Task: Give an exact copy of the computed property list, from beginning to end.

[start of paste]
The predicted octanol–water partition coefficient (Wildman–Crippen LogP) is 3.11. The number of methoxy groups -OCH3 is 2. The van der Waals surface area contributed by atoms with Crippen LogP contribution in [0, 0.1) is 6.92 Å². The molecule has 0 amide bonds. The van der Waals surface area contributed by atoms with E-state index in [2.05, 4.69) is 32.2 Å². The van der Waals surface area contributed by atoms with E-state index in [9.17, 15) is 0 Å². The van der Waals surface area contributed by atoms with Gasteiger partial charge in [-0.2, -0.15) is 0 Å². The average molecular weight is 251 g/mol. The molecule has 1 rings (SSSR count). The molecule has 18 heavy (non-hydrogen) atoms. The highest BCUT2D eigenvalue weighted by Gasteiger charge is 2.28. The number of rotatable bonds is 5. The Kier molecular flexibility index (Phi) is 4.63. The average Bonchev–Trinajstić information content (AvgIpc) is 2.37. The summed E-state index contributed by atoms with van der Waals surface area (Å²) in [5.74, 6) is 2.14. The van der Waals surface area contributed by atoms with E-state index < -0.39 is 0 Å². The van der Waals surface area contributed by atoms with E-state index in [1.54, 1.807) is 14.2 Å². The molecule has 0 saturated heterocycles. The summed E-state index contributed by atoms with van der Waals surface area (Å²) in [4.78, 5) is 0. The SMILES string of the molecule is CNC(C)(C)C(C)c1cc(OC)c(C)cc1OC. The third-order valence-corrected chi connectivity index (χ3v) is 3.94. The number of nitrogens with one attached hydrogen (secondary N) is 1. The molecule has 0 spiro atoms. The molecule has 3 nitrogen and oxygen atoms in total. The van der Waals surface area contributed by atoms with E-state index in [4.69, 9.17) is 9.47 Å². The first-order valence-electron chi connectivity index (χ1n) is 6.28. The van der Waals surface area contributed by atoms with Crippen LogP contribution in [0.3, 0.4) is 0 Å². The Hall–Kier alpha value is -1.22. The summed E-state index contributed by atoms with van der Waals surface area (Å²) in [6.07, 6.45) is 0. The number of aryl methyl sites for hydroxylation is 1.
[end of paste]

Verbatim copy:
The predicted octanol–water partition coefficient (Wildman–Crippen LogP) is 3.11. The number of methoxy groups -OCH3 is 2. The van der Waals surface area contributed by atoms with Crippen LogP contribution in [0, 0.1) is 6.92 Å². The molecule has 0 amide bonds. The van der Waals surface area contributed by atoms with E-state index in [2.05, 4.69) is 32.2 Å². The van der Waals surface area contributed by atoms with E-state index in [9.17, 15) is 0 Å². The van der Waals surface area contributed by atoms with Gasteiger partial charge in [-0.2, -0.15) is 0 Å². The average molecular weight is 251 g/mol. The molecule has 1 rings (SSSR count). The molecule has 18 heavy (non-hydrogen) atoms. The highest BCUT2D eigenvalue weighted by Gasteiger charge is 2.28. The number of rotatable bonds is 5. The Kier molecular flexibility index (Phi) is 4.63. The average Bonchev–Trinajstić information content (AvgIpc) is 2.37. The summed E-state index contributed by atoms with van der Waals surface area (Å²) in [5.74, 6) is 2.14. The van der Waals surface area contributed by atoms with E-state index < -0.39 is 0 Å². The van der Waals surface area contributed by atoms with E-state index in [1.54, 1.807) is 14.2 Å². The molecule has 0 saturated heterocycles. The summed E-state index contributed by atoms with van der Waals surface area (Å²) in [4.78, 5) is 0. The SMILES string of the molecule is CNC(C)(C)C(C)c1cc(OC)c(C)cc1OC. The third-order valence-corrected chi connectivity index (χ3v) is 3.94. The number of nitrogens with one attached hydrogen (secondary N) is 1. The molecule has 0 spiro atoms. The molecule has 3 nitrogen and oxygen atoms in total. The van der Waals surface area contributed by atoms with E-state index in [4.69, 9.17) is 9.47 Å². The first-order valence-electron chi connectivity index (χ1n) is 6.28. The van der Waals surface area contributed by atoms with Crippen LogP contribution in [0.3, 0.4) is 0 Å². The Hall–Kier alpha value is -1.22. The summed E-state index contributed by atoms with van der Waals surface area (Å²) in [6.07, 6.45) is 0. The number of aryl methyl sites for hydroxylation is 1.